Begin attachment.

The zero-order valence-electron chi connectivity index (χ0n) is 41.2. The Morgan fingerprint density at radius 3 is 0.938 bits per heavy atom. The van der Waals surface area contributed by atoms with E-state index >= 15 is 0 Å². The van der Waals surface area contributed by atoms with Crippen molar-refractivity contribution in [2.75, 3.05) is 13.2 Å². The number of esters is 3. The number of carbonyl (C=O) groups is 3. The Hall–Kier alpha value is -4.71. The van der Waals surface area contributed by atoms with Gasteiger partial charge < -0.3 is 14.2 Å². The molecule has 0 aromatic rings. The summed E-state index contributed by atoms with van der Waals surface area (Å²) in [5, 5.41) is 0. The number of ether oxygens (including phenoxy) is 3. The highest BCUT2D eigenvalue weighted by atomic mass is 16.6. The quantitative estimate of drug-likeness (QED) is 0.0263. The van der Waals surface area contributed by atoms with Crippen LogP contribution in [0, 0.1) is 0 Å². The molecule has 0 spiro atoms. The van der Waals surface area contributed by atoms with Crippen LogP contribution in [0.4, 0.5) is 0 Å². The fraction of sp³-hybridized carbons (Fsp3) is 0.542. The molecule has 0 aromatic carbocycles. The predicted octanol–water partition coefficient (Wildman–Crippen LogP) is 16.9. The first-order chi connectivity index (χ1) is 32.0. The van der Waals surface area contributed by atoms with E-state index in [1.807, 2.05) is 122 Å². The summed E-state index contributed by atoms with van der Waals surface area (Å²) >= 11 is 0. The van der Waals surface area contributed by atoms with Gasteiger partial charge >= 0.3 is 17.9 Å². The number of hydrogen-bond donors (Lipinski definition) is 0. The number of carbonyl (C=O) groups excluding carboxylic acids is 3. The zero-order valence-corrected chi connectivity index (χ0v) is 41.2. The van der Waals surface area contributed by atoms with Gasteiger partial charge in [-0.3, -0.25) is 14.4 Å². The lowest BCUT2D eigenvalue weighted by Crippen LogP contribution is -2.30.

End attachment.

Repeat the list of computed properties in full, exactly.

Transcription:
The zero-order valence-electron chi connectivity index (χ0n) is 41.2. The Morgan fingerprint density at radius 3 is 0.938 bits per heavy atom. The van der Waals surface area contributed by atoms with E-state index >= 15 is 0 Å². The van der Waals surface area contributed by atoms with Crippen molar-refractivity contribution in [2.75, 3.05) is 13.2 Å². The number of esters is 3. The number of carbonyl (C=O) groups is 3. The Hall–Kier alpha value is -4.71. The van der Waals surface area contributed by atoms with Gasteiger partial charge < -0.3 is 14.2 Å². The molecule has 0 aromatic rings. The summed E-state index contributed by atoms with van der Waals surface area (Å²) in [5, 5.41) is 0. The number of ether oxygens (including phenoxy) is 3. The highest BCUT2D eigenvalue weighted by atomic mass is 16.6. The quantitative estimate of drug-likeness (QED) is 0.0263. The van der Waals surface area contributed by atoms with Crippen LogP contribution in [0, 0.1) is 0 Å². The molecule has 0 spiro atoms. The van der Waals surface area contributed by atoms with Crippen LogP contribution in [0.4, 0.5) is 0 Å². The fraction of sp³-hybridized carbons (Fsp3) is 0.542. The molecule has 0 aromatic carbocycles. The predicted octanol–water partition coefficient (Wildman–Crippen LogP) is 16.9. The first-order chi connectivity index (χ1) is 32.0. The van der Waals surface area contributed by atoms with E-state index in [1.807, 2.05) is 122 Å². The summed E-state index contributed by atoms with van der Waals surface area (Å²) >= 11 is 0. The van der Waals surface area contributed by atoms with Gasteiger partial charge >= 0.3 is 17.9 Å². The number of hydrogen-bond donors (Lipinski definition) is 0. The number of carbonyl (C=O) groups excluding carboxylic acids is 3. The zero-order valence-corrected chi connectivity index (χ0v) is 41.2. The van der Waals surface area contributed by atoms with Gasteiger partial charge in [-0.3, -0.25) is 14.4 Å². The lowest BCUT2D eigenvalue weighted by Crippen LogP contribution is -2.30.